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THE WALK.

HE Sun's rim tops the western hill

And tedded is the hay:
Tell me, my lads, the way you walked

This glorious summer's day.”

“ Down through the Pit-field first we sped,

With whoop and merry call;
And through the narrow hunting gate

Beneath the wych-elm tall.

“And turning by the nut-grown lane,

We skirted Coxhead hill,
Where yet beneath the quickset hedge

The dew lay bright and chill.

“ But in the sun the grass was dry,
And
every

blade was rife With low shrill hum, and buzzings strange,

The stir of insect life.

“ And with the grass all wild flowers grew,

Of thousand scents and dyes ;
And round and round in myriads flew

Blue chalk-hill butterflies.

“We climbed the path-way on the hill

With odorous junipers beset; There frisked the squirrel, there crept away

The silent leveret.

“ Then over-head the spruce-firs met,

And made a sudden calm : And on the left a rural song

Flew upwards from the farm.

“ We heard the stock-dove moan, unheard

No woodland thing might stir; Our path was grown with moss, and strown

With sheddings of the fir.

" Then in the beech-wood's doubtful shade

We threaded one by one,
By a half-subdued and mellow light,
The maze of sheeny stems, upright

As Gothic pillars carved in stone.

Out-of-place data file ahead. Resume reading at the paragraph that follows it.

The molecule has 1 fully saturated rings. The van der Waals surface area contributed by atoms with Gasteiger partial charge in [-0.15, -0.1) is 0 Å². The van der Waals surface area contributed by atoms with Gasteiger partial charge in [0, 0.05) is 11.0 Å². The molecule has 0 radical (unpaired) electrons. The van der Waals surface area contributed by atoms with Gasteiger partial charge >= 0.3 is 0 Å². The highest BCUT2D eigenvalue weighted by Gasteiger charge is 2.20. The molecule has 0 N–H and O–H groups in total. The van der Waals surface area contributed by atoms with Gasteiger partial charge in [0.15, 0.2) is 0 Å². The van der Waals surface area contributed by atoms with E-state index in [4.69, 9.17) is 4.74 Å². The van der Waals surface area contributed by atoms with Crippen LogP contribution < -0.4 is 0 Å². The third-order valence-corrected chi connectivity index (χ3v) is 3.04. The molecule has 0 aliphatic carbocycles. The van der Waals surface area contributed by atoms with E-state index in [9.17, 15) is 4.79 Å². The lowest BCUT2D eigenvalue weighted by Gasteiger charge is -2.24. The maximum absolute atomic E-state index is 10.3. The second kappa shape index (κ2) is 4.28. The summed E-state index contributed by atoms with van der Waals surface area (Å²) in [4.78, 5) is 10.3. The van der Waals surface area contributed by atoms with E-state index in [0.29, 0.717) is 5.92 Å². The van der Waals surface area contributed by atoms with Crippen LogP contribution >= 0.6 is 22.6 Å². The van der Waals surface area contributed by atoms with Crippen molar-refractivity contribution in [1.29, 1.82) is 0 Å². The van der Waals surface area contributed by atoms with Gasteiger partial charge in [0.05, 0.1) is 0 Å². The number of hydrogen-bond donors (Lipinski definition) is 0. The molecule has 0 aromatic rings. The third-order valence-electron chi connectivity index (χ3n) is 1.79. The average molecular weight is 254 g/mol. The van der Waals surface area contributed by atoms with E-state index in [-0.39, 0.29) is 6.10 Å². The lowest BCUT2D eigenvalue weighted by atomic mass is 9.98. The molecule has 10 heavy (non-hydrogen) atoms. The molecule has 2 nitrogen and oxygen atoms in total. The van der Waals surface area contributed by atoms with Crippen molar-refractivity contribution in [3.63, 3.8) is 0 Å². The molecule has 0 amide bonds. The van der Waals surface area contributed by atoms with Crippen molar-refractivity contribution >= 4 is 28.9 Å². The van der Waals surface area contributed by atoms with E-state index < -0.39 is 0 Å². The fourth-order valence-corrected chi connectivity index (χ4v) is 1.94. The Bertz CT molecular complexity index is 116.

“Where tangled in green foliage-flakes,

The sun beams struggling through, Just faintly flecked the dry dead leaves,

Blank wintry residue

« Of withered things, that ankle-deep

Bestrewed the blackening ground, At

every step raised in a heap With crisp and juiceless sound.

“ Then by the little lonesome lodge

We left the beechen wood;
And gazing over Mickleham's vale,

Awhile enraptured stood ;

« Till William first the silence broke;

Who's for a steeple-chase ?' he cried; Nor waited for compliance cold, But down the slope like hunter bold,

Or lapwing fleet of foot he hied.

“With right good will adown the slope

We followed at full speed;
And leaped the low and rugged fence

That parts that lovely mead.

“ And when to the churchyard we came :

There stood, just past the stile,
The rector at his garden-gate;

With frank approving smile
Soothly our steps he would have staid ;
With open heart and tongue he bade

Us rest beneath his roof awhile.

“ With courteous gest and speech we past,

And through the churchyard ground, With sun and shade alternate cast

O'er many a grassy mound

“ About the modest house of prayer,

Whose spire both low and small O'ertops not much the ivy bower

Upon the Saxon wall.

“ We crossed the highway, took the lane

That from the village leads
To where the heights of Norbury Park

Look down on richer meads ;

* And alders, by the river Mole,

And poplars straight and slim are seen, And weeping ash, and every soft

Variety of green.

“ Quaint river Mole! that loth to flow

By ordinary rules,
Infirm of purpose, breaks and parts

In cold disjointed pools,

“ United still through filtering sands,

Unseen by human eye,
Like gems securely linked to gems,

Though by some hidden tie.

“ Awhile we rested here, but soon

The highway found again
By the foot-bridge, and stiles, and gaps,

And long Westhumble lane.

Again we paused; the sun rode high;

Hard seemed it to decide
At once to scale the far-famed slope

Of Box-hill's chalky side.

“One spoke at length, “ Take heart of grace,'

So said, so done :-right soon we passed The half-way yew trees leaning from

The rude south-western blast

“ Breasted the steep with virgin turf

Clad since the hill was young ;

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